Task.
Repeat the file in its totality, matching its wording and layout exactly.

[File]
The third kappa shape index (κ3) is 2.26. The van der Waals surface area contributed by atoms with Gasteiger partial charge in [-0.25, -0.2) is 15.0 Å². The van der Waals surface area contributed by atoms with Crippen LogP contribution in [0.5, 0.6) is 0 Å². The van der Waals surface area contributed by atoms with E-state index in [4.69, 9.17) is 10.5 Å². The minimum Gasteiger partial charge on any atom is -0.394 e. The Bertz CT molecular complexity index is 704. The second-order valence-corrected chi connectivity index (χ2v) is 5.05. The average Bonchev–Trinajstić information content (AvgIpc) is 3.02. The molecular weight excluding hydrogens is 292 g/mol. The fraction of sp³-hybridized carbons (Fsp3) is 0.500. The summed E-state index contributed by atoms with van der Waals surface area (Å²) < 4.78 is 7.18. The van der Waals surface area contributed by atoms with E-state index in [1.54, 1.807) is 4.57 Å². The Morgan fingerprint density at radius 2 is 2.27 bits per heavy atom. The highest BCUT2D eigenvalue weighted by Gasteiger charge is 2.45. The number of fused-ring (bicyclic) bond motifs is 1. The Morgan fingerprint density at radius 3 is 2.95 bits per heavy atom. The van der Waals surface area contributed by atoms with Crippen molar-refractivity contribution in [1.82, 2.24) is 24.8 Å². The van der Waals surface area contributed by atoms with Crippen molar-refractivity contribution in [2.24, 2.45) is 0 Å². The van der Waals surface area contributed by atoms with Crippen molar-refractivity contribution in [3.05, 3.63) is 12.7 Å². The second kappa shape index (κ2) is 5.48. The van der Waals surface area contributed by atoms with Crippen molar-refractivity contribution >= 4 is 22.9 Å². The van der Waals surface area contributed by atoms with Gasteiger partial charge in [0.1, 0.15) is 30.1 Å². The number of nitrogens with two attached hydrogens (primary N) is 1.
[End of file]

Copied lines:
The third kappa shape index (κ3) is 2.26. The van der Waals surface area contributed by atoms with Gasteiger partial charge in [-0.25, -0.2) is 15.0 Å². The van der Waals surface area contributed by atoms with Crippen LogP contribution in [0.5, 0.6) is 0 Å². The van der Waals surface area contributed by atoms with E-state index in [4.69, 9.17) is 10.5 Å². The minimum Gasteiger partial charge on any atom is -0.394 e. The Bertz CT molecular complexity index is 704. The second-order valence-corrected chi connectivity index (χ2v) is 5.05. The average Bonchev–Trinajstić information content (AvgIpc) is 3.02. The molecular weight excluding hydrogens is 292 g/mol. The fraction of sp³-hybridized carbons (Fsp3) is 0.500. The summed E-state index contributed by atoms with van der Waals surface area (Å²) < 4.78 is 7.18. The van der Waals surface area contributed by atoms with E-state index in [1.54, 1.807) is 4.57 Å². The Morgan fingerprint density at radius 2 is 2.27 bits per heavy atom. The highest BCUT2D eigenvalue weighted by Gasteiger charge is 2.45. The number of fused-ring (bicyclic) bond motifs is 1. The Morgan fingerprint density at radius 3 is 2.95 bits per heavy atom. The van der Waals surface area contributed by atoms with Crippen molar-refractivity contribution in [1.82, 2.24) is 24.8 Å². The van der Waals surface area contributed by atoms with Crippen molar-refractivity contribution in [2.24, 2.45) is 0 Å². The van der Waals surface area contributed by atoms with Crippen molar-refractivity contribution in [3.05, 3.63) is 12.7 Å². The second kappa shape index (κ2) is 5.48. The van der Waals surface area contributed by atoms with Crippen molar-refractivity contribution >= 4 is 22.9 Å². The van der Waals surface area contributed by atoms with Gasteiger partial charge in [0.1, 0.15) is 30.1 Å². The number of nitrogens with two attached hydrogens (primary N) is 1.